According to analysis by Kaiser Commission on Medicaid and the Uninsured
By Lorie Hailey
LEXINGTON, Ky. (July 5, 2012) — Kentucky will benefit most from the expansion of Medicaid under the Affordable Care Act, according to an analysis by the Kaiser Commission on Medicaid and the Uninsured.
The healthcare law expands Medicaid to nearly all individuals under age 65 with incomes up to 133 percent of the federal poverty line, which will extend coverage to large numbers of the nation’s uninsured population, especially adults.
The number of uninsured adults earning less than 133 percent of the poverty line is expected to decrease in Kentucky by 57.1 percent — the highest in the nation — when the law implemented, according to the commission, which is the largest operating program of the Henry J. Kaiser Family Foundation in Washington, D.C.
The analysis found that Medicaid expansions will significantly increase coverage and reduce the number of uninsured; that the federal government will pay a very high share of new Medicaid costs in all states; and increases in state spending are small compared to increases in coverage and federal revenues and relative to what states would have spent if reform had not been enacted.
“There is a great deal of variation across states in terms of Medicaid coverage, the uninsured, state fiscal capacity, leadership and priorities,” the report said. “These variations make it impossible to know how each state individually will respond to the new health reform law.”
From 2014 to 2019, the commission reports that the federal government’s spending on Medicaid in Kentucky will be $11.8 billion, while the state will spend $515 million.
Medicaid enrollment nationwide is projected to increase by 15.9 million by 2019. This new coverage would result in a reduction of uninsured adults under 133 percent of poverty of 11.2 million, a 45 percent reduction in 2019.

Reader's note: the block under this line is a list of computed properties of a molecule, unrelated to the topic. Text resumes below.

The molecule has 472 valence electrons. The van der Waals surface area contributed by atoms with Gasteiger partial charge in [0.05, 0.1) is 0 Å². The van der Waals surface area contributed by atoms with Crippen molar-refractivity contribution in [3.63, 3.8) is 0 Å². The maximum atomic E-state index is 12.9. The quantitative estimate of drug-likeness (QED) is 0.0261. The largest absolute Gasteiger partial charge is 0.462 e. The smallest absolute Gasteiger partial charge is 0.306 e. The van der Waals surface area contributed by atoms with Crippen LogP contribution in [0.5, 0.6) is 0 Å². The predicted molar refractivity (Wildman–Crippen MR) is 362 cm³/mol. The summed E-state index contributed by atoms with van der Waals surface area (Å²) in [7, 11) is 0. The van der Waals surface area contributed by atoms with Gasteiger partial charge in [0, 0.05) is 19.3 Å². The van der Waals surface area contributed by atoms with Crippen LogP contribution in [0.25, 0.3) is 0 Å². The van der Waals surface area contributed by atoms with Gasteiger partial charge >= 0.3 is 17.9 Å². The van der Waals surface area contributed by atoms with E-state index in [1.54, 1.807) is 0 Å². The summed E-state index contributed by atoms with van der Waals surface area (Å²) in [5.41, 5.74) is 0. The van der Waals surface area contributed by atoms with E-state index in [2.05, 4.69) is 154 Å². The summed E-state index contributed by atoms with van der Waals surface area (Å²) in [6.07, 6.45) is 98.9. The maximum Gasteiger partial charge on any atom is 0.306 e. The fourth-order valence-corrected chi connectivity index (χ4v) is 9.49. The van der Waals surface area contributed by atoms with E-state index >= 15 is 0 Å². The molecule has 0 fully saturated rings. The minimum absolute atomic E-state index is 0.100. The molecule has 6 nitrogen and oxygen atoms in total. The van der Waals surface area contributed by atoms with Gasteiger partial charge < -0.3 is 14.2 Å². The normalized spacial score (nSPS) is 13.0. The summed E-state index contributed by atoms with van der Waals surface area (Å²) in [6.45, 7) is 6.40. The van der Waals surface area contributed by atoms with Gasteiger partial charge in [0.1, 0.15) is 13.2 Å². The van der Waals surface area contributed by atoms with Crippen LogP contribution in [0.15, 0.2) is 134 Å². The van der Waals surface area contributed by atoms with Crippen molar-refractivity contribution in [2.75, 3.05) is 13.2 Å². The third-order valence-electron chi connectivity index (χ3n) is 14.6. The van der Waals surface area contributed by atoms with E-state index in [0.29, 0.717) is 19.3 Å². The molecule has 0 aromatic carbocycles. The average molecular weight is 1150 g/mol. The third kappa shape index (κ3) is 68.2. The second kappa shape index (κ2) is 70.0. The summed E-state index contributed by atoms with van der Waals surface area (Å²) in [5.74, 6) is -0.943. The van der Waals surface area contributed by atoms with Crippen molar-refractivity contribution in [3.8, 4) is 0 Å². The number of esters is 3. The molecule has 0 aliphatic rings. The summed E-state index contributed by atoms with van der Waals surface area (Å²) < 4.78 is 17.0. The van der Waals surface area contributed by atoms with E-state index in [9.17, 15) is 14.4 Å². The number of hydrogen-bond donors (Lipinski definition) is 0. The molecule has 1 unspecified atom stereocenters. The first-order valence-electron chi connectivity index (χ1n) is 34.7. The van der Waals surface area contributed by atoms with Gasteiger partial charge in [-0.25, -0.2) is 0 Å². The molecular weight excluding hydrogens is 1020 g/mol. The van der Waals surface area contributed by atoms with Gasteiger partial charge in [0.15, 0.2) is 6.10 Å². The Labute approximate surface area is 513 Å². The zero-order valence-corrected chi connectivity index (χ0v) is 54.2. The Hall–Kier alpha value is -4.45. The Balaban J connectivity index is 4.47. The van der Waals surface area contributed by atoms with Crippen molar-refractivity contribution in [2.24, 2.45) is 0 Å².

States with more limited coverage and higher uninsured rates pre-reform (such as Texas) will see larger decreases in the uninsured compared to states with broader coverage and fewer uninsured pre-reform (such as Massachusetts), the report found.
Texas covers only working adults up to 26 percent of the poverty line, while in Massachusetts, everyone earning up to 133 percent of the poverty line — less than $15,000 for an individual — gets Medicaid.
“The impact of health reform will vary across states based on coverage levels in states today, state decisions about implementation and ultimately the number of individuals who sign up for coverage,” the report said. “It is impossible to know how individual states will respond, so this analysis looked at a range of participation assumptions that are applied uniformly across states, but in reality this will vary.”
“Some states may not aggressively implement health reform and therefore not see significant reductions in the uninsured, while other states will have higher levels of participation because of effective outreach and enrollment strategies and see greater reductions in the number of uninsured.”
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